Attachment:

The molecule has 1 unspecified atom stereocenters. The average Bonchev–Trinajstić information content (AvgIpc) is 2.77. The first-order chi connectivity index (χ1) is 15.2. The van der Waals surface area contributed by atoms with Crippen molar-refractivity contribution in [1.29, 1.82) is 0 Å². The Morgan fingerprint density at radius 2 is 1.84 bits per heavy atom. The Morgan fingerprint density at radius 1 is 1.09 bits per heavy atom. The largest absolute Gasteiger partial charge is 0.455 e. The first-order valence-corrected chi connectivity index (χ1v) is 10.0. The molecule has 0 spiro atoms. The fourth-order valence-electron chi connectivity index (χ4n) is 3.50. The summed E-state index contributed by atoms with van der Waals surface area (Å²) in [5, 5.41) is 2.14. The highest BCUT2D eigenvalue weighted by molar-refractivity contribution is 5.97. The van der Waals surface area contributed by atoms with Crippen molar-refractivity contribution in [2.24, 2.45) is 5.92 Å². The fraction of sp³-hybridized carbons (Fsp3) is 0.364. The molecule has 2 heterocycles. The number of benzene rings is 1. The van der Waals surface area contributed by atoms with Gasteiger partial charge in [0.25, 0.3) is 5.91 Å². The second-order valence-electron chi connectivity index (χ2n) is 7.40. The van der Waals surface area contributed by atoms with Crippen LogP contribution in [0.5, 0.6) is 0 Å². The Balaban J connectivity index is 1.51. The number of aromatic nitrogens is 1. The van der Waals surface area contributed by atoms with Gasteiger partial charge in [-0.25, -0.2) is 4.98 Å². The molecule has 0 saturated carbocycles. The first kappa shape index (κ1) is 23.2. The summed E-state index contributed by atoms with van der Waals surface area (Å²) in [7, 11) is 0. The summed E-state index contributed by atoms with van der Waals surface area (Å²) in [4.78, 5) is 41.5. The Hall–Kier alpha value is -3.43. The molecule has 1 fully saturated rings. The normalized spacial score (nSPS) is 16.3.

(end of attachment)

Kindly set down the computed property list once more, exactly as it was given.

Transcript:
The molecule has 1 unspecified atom stereocenters. The average Bonchev–Trinajstić information content (AvgIpc) is 2.77. The first-order chi connectivity index (χ1) is 15.2. The van der Waals surface area contributed by atoms with Crippen molar-refractivity contribution in [1.29, 1.82) is 0 Å². The Morgan fingerprint density at radius 2 is 1.84 bits per heavy atom. The Morgan fingerprint density at radius 1 is 1.09 bits per heavy atom. The largest absolute Gasteiger partial charge is 0.455 e. The first-order valence-corrected chi connectivity index (χ1v) is 10.0. The molecule has 0 spiro atoms. The fourth-order valence-electron chi connectivity index (χ4n) is 3.50. The summed E-state index contributed by atoms with van der Waals surface area (Å²) in [5, 5.41) is 2.14. The highest BCUT2D eigenvalue weighted by molar-refractivity contribution is 5.97. The van der Waals surface area contributed by atoms with Crippen molar-refractivity contribution in [2.24, 2.45) is 5.92 Å². The fraction of sp³-hybridized carbons (Fsp3) is 0.364. The molecule has 2 heterocycles. The number of benzene rings is 1. The van der Waals surface area contributed by atoms with Gasteiger partial charge in [0.25, 0.3) is 5.91 Å². The second-order valence-electron chi connectivity index (χ2n) is 7.40. The van der Waals surface area contributed by atoms with Crippen LogP contribution in [0.5, 0.6) is 0 Å². The Balaban J connectivity index is 1.51. The number of aromatic nitrogens is 1. The van der Waals surface area contributed by atoms with Gasteiger partial charge in [-0.25, -0.2) is 4.98 Å². The molecule has 0 saturated carbocycles. The first kappa shape index (κ1) is 23.2. The summed E-state index contributed by atoms with van der Waals surface area (Å²) in [7, 11) is 0. The summed E-state index contributed by atoms with van der Waals surface area (Å²) in [4.78, 5) is 41.5. The Hall–Kier alpha value is -3.43. The molecule has 1 fully saturated rings. The normalized spacial score (nSPS) is 16.3.